Ralph Long dropped out of school when he was 16 years old to find work during the Great Depression. He later joined the army at the age of 21 to fight in WWII.
The former Army sergeant would have graduated from Trevorton High School in 1940. Now, after almost 80 years, Long has a high school diploma from Line Mountain School District.
“I feel wonderful,” said Long during a ceremony at Serenity Gardens outside Kulpmont, his home for the last eight years. “I never expected this would ever happen.”
Operation Recognition allows Pennsylvania schools to award diplomas to veterans who had their high school careers cut short by military service in WWII, the Korean War, or the Vietnam War. Melissa Blair, representing state Rep. Kurt Masser, R-107, presented a citation to Long, and Line Mountain Superintendent Dave Campbell presented the diploma.
Long’s son, Ralph Long, Jr., was emotional during the ceremony. “I’m very proud,” Long Jr. said. “I looked into getting his diploma because I knew he didn’t get it. He saw a lot of action.”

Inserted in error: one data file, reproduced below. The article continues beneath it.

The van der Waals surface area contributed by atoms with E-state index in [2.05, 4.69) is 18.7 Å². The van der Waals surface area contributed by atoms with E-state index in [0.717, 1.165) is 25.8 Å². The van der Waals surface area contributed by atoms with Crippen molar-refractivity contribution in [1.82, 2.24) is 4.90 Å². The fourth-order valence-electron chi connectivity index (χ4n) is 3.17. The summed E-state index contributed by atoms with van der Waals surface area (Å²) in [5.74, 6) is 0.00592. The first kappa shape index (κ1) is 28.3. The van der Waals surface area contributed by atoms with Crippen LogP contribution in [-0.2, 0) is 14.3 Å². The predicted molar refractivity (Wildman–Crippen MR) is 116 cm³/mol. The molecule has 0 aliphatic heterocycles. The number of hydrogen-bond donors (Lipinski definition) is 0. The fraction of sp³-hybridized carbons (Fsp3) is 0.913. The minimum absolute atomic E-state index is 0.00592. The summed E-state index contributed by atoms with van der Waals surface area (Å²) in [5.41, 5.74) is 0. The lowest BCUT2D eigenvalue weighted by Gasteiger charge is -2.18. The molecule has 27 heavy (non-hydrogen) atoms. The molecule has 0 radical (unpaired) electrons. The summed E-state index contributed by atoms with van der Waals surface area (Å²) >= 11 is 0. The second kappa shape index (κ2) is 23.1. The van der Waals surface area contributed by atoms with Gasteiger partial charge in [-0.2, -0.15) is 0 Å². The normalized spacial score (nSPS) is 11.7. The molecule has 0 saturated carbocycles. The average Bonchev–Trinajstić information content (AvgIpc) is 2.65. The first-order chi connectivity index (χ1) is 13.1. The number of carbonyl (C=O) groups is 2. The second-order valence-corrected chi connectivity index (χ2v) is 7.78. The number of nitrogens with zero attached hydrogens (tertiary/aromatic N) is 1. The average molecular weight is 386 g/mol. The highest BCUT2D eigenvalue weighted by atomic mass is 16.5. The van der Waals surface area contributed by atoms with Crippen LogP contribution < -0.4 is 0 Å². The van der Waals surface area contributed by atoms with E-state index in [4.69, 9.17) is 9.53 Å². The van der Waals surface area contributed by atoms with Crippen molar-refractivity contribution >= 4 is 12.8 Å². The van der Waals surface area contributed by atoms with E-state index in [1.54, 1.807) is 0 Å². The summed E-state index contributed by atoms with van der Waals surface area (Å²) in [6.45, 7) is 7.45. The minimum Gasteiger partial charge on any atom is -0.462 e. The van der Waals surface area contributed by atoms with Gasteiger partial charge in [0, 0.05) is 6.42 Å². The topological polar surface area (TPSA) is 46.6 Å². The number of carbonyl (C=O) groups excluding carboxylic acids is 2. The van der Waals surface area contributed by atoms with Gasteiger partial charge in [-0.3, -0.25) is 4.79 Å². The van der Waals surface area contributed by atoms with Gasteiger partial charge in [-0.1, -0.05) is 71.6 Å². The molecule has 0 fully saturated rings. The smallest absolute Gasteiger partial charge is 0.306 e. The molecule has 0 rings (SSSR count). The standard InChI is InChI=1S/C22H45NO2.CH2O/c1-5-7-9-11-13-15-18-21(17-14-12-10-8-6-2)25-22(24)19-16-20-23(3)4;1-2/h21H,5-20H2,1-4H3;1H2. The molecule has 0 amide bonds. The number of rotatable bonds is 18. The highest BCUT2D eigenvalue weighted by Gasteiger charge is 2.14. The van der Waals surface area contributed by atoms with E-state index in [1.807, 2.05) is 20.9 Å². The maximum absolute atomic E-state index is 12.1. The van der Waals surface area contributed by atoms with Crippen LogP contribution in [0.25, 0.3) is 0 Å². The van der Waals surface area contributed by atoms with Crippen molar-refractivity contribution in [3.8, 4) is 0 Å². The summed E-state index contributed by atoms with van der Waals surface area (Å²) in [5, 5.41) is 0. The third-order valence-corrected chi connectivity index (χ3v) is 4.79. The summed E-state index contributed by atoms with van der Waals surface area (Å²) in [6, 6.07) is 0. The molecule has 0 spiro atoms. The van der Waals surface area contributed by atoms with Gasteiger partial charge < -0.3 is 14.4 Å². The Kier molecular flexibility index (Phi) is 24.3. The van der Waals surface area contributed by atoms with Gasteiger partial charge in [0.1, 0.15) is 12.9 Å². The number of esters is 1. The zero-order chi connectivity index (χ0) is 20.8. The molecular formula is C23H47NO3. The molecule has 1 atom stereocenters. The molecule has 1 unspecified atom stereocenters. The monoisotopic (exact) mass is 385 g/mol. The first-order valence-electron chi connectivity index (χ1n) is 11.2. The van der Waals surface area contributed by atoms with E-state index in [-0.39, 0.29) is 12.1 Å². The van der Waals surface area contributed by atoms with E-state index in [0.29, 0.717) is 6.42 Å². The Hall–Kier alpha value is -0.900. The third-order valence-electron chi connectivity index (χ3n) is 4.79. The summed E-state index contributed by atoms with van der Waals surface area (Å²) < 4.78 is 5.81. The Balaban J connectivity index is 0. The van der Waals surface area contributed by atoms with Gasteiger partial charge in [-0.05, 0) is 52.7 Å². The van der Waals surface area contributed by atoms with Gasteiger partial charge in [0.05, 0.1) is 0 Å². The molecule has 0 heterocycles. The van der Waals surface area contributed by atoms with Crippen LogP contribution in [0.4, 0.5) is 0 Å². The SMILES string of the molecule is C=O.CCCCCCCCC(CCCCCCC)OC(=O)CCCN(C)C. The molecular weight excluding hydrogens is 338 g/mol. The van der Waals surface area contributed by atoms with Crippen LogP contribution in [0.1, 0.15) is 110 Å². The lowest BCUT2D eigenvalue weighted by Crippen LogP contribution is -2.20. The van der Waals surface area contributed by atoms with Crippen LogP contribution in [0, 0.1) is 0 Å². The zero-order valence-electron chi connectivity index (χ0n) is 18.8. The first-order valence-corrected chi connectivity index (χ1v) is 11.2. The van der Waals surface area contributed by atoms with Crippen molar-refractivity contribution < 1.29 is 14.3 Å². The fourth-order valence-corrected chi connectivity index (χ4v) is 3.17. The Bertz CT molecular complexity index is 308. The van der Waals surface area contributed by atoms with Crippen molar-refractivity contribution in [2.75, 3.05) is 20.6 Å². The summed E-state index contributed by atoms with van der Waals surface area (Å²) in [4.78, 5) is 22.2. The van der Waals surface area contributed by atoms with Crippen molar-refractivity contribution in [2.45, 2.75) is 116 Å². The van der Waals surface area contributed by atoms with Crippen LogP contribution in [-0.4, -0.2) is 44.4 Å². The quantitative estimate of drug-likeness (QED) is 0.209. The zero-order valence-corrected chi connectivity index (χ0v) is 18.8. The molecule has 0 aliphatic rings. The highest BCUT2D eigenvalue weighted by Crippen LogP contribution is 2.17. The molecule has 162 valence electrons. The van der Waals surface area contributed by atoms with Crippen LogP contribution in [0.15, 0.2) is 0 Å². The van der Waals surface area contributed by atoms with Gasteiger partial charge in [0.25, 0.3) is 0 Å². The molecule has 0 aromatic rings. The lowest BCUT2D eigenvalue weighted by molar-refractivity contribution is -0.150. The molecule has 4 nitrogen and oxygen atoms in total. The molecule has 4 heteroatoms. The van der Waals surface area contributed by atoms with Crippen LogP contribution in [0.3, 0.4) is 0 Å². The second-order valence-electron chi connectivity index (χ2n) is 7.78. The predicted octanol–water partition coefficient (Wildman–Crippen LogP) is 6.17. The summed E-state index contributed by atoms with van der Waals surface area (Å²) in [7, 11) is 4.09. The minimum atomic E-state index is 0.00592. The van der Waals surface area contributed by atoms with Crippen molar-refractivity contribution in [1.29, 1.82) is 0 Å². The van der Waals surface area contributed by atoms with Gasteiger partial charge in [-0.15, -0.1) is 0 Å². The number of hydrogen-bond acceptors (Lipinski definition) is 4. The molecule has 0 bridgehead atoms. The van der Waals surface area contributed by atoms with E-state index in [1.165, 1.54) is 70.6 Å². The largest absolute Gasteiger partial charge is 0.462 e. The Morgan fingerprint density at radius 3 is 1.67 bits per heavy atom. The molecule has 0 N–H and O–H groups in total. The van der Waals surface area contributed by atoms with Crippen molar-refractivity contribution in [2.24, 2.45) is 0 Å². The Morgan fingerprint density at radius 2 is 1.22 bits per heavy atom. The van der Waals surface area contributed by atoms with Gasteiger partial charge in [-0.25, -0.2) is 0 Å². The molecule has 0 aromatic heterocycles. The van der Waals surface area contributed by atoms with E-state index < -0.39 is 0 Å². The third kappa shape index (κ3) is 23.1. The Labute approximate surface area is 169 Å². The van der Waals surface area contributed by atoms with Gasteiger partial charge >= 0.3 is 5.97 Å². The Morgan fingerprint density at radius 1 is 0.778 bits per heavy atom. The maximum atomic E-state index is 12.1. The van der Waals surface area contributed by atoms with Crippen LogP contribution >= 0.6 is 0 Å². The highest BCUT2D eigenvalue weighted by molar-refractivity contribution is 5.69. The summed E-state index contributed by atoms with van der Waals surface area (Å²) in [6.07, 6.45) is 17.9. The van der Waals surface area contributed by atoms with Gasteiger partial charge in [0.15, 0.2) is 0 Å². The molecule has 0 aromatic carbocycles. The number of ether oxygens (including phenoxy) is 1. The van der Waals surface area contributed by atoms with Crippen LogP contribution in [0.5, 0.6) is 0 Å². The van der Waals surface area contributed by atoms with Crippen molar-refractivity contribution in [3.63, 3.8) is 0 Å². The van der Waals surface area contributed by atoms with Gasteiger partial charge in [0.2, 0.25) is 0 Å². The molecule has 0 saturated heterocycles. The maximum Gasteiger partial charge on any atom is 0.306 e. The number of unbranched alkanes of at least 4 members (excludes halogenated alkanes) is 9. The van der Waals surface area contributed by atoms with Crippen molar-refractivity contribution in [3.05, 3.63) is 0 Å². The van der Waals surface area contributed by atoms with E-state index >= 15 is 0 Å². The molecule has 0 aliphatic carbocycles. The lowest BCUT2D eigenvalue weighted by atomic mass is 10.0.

Long worked in the coal mines after leaving school. He was inducted into the military in October of 1942 and served with the 83rd Chemical Mortar Battalion in the European-African-Middle Eastern Theater, and was later injured in October 1943, and then again in January 1944.
On January 26, 1944, the British ship LST-422 was sunk off the Italian coast after it drifted into a German mine, killing 450 men. Long was one of the survivors.
He was honorably discharged in October 1945. Over the course of his military career, Long received the Purple Heart with one oak cluster, the Good Conduct Medal, six Bronze Stars, and one Bronze arrowhead. According to his son, Long senior rarely talked about his time in the service.
Blair also provided Long with a U.S. flag that flew in his honor over the Harrisburg State Capitol Building on June 20.
Campbell called the diploma “long overdue.”
“What an honor and privilege to give this to a fine young man,” he said.
The presentation was arranged with help from Belinda Albright, the director of the Northumberland County Veterans Affairs, and Pat Gorman, a county veteran service officer.
Long is the last surviving of 12 siblings. Besides Long Jr., he has a daughter, Debra Dressler, and three grandchildren.